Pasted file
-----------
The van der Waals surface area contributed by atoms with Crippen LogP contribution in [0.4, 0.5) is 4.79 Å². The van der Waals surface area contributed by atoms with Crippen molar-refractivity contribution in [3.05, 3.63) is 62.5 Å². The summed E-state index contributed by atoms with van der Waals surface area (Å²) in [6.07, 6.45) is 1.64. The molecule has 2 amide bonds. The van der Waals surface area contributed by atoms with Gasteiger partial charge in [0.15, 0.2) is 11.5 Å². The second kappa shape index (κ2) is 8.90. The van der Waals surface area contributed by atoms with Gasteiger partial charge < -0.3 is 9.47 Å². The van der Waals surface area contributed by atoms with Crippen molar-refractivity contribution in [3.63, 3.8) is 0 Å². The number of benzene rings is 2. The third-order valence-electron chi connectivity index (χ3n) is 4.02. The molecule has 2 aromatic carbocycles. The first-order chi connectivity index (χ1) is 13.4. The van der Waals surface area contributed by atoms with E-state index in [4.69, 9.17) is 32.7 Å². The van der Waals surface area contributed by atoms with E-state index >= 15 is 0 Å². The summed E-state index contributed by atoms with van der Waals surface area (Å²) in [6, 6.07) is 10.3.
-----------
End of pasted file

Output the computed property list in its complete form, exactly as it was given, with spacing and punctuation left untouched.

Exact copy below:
The van der Waals surface area contributed by atoms with Crippen LogP contribution in [0.4, 0.5) is 4.79 Å². The van der Waals surface area contributed by atoms with Crippen molar-refractivity contribution in [3.05, 3.63) is 62.5 Å². The summed E-state index contributed by atoms with van der Waals surface area (Å²) in [6.07, 6.45) is 1.64. The molecule has 2 amide bonds. The van der Waals surface area contributed by atoms with Gasteiger partial charge in [0.15, 0.2) is 11.5 Å². The second kappa shape index (κ2) is 8.90. The van der Waals surface area contributed by atoms with Gasteiger partial charge < -0.3 is 9.47 Å². The van der Waals surface area contributed by atoms with Crippen molar-refractivity contribution in [3.63, 3.8) is 0 Å². The number of benzene rings is 2. The third-order valence-electron chi connectivity index (χ3n) is 4.02. The molecule has 2 aromatic carbocycles. The first-order chi connectivity index (χ1) is 13.4. The van der Waals surface area contributed by atoms with E-state index in [4.69, 9.17) is 32.7 Å². The van der Waals surface area contributed by atoms with E-state index >= 15 is 0 Å². The summed E-state index contributed by atoms with van der Waals surface area (Å²) in [6, 6.07) is 10.3.